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Hello from Nez Perce Country! I hope this edition of On the Buffalo Trail finds you well. The summer heat is in full effect here in north-central Idaho. The region has set record high temperatures these past few days. My family and I have been traveling up to the mountains as much as possible to beat the heat, and gather roots, leaves, and berries for the coming winter. Some of the places in my homeland we go to are located in what is now known as the Clearwater-Nez Perce National Forest. Maintaining access to those public lands in a cultural way has taken a lot of effort over a long period of time. As administrations change and natural resource law evolves, it is up to vigilant leaders and concerned citizens being proactive in protecting access to public lands, maintaining public involvement, and influencing management. Citizen involvement and Freedom of Speech are vital in advocating for our shared public lands and cherished wildlife.

Over the past weekend, I read an article about the recent transfer of Yellowstone buffalo to tribes via the Ft. Peck Program. The buffalo transfer is being hailed as a huge success to those tribes receiving them. I agree with them. For I understand the importance of buffalo to tribes, having supported the revitalization of the sacred relationship between Yellowstone buffalo and the Nez Perce Tribe. However, the current transfer of buffalo to tribes is to support priorities within the existing Interagency Bison Management Plan. Buffalo Field Campaign does not support that plan in its current form. Case in point, nowhere in the article did I see language about increasing buffalo populations in the Yellowstone region to sustain transfers to tribes, or more importantly, amending management priorities that benefit the long-term health of Yellowstone buffalo. Obviously, a robust population in the region would better protect the genetic viability of Yellowstone herds (especially the ailing Central herd), heal damaged federal lands on National Forests surrounding the park, benefit the persistence of other sensitive wildlife species, and increase the buffalo available for transfer to tribes (ideally, migrating there on their own four hooves). I sincerely hope that is the goal of participating tribes, and I look forward to their leadership. Currently, the voices of most tribes are silent when Yellowstone buffalo are the wellspring by which most, if not all, buffalo flow into the Ft. Peck Program. I call on tribes to advocate halting the annual slaughter of our National Mammal at the hands of managing agencies, and demand a revisioning of the Interagency Bison Management Plan, and to do more for the buffalo on National Forests critical to their survival and well-being.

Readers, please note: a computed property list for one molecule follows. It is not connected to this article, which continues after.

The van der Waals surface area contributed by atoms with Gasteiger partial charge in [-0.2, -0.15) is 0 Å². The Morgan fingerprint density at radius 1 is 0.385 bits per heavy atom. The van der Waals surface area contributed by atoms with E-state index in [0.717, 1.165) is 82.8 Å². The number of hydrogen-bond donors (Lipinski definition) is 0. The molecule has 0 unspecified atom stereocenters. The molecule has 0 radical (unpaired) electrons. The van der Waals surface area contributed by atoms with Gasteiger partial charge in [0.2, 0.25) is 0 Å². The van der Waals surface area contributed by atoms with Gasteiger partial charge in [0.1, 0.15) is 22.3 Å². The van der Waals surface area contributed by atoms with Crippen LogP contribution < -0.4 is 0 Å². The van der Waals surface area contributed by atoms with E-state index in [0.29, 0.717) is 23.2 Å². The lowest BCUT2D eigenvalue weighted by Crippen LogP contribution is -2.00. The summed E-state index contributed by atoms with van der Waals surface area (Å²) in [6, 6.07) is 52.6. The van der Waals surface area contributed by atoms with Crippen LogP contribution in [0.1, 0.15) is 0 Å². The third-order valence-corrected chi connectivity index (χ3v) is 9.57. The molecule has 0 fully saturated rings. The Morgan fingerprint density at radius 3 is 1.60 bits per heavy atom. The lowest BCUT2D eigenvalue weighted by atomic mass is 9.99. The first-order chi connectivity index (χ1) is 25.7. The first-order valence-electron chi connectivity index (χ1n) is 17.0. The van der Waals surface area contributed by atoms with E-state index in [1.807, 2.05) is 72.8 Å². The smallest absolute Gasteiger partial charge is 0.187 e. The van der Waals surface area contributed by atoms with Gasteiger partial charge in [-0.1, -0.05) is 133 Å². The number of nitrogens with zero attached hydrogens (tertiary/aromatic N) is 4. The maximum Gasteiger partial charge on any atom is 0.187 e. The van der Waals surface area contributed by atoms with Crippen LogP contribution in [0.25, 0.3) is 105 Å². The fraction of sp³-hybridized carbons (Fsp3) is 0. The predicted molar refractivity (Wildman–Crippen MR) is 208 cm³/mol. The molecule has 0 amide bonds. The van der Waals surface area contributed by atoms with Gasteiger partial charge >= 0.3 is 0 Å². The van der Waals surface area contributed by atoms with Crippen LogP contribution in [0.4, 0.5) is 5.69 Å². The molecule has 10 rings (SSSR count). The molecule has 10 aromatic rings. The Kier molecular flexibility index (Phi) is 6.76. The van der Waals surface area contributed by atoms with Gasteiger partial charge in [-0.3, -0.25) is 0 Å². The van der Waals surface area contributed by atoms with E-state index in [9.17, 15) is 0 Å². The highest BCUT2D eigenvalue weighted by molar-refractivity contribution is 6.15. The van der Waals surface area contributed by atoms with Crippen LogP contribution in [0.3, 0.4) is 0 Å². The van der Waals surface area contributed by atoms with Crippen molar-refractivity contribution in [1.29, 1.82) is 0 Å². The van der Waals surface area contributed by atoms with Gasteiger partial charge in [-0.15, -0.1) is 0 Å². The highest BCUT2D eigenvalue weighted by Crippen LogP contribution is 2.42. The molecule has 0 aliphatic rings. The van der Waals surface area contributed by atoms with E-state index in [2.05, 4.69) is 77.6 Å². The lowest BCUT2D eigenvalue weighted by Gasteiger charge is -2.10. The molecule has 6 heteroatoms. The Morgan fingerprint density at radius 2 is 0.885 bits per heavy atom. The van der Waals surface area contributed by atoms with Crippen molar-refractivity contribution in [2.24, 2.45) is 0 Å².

bfc custer national forest objections
Photo by Stephany Seay, banner design by Cindy Rosin, Buffalo Field Campaign.

Today, the Custer Gallatin National Forest, Yellowstone National Park, and the Montana Department of Livestock are pushing for the continued suppression of Yellowstone buffalo populations. Further, regional tribes must have a louder voice in support of the buffalo they are benefiting from via the Ft. Peck Program. The legacy of mismanagement that persists due to the failed priorities of the managing agencies must be reversed. The time is now. Buffalo Field Campaign has issued Take Action updates that seek to protect buffalo as a wildlife and provide access to the significant amount of suitable habitat on National Forests surrounding Yellowstone National Park. If you have not already done so, I strongly urge you to secure habitat standards for buffalo to roam National Forests.

These huge issues require an informed, active citizenry taking part in public involvement processes. That’s where you, our dedicated supporters, come in. Both the non-tribal and tribal public have an opportunity to advocate to state, federal, and tribal governments. We can call for shifting the management priorities of the Inter-agency Bison Management Plan to benefit buffalo as wildlife. Together, we can demand habitat on National Forests outside of the Yellowstone National Park and allow buffalo the freedom to roam the land of their birth right.

Each of us have an opportunity and responsibility to engage in civic discourse. Our voices matter. Buffalo Field Campaign will stand with you as your voice is heard. Qeciyewyew (thank you) for using your important voice on behalf of Brother Buffalo.

In solidarity,
James Holt, Sr.
Executive Director, Buffalo Field Campaign

The Earth and I are of One Mind.”- Chief Joseph, Nez Perce